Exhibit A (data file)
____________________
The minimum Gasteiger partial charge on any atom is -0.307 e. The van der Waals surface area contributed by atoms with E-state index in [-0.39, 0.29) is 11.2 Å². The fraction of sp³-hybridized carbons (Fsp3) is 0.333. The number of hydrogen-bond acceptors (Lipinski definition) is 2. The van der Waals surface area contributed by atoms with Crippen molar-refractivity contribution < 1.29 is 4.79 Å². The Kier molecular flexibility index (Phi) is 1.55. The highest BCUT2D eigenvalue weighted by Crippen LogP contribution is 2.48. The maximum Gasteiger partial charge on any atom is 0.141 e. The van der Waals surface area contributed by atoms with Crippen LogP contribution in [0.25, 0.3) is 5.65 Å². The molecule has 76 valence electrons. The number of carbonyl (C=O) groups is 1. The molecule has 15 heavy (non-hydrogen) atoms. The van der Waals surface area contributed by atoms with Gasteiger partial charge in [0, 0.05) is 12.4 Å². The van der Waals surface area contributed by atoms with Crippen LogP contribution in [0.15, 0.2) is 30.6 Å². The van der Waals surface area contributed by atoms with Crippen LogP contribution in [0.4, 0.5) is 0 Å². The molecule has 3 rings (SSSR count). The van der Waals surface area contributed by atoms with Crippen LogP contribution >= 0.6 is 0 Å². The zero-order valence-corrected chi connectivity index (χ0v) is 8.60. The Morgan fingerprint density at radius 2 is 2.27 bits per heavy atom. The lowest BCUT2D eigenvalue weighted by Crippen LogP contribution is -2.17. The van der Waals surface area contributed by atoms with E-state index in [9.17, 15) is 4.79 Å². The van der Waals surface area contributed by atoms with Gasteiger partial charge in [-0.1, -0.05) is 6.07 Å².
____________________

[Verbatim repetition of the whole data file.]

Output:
The minimum Gasteiger partial charge on any atom is -0.307 e. The van der Waals surface area contributed by atoms with E-state index in [-0.39, 0.29) is 11.2 Å². The fraction of sp³-hybridized carbons (Fsp3) is 0.333. The number of hydrogen-bond acceptors (Lipinski definition) is 2. The van der Waals surface area contributed by atoms with Crippen molar-refractivity contribution < 1.29 is 4.79 Å². The Kier molecular flexibility index (Phi) is 1.55. The highest BCUT2D eigenvalue weighted by Crippen LogP contribution is 2.48. The maximum Gasteiger partial charge on any atom is 0.141 e. The van der Waals surface area contributed by atoms with Crippen LogP contribution in [0.25, 0.3) is 5.65 Å². The molecule has 76 valence electrons. The number of carbonyl (C=O) groups is 1. The molecule has 15 heavy (non-hydrogen) atoms. The van der Waals surface area contributed by atoms with Gasteiger partial charge in [0, 0.05) is 12.4 Å². The van der Waals surface area contributed by atoms with Crippen LogP contribution in [0.15, 0.2) is 30.6 Å². The van der Waals surface area contributed by atoms with Crippen LogP contribution in [0.4, 0.5) is 0 Å². The molecule has 3 rings (SSSR count). The van der Waals surface area contributed by atoms with Crippen LogP contribution >= 0.6 is 0 Å². The zero-order valence-corrected chi connectivity index (χ0v) is 8.60. The Morgan fingerprint density at radius 2 is 2.27 bits per heavy atom. The lowest BCUT2D eigenvalue weighted by Crippen LogP contribution is -2.17. The van der Waals surface area contributed by atoms with E-state index in [9.17, 15) is 4.79 Å². The van der Waals surface area contributed by atoms with Gasteiger partial charge in [-0.1, -0.05) is 6.07 Å².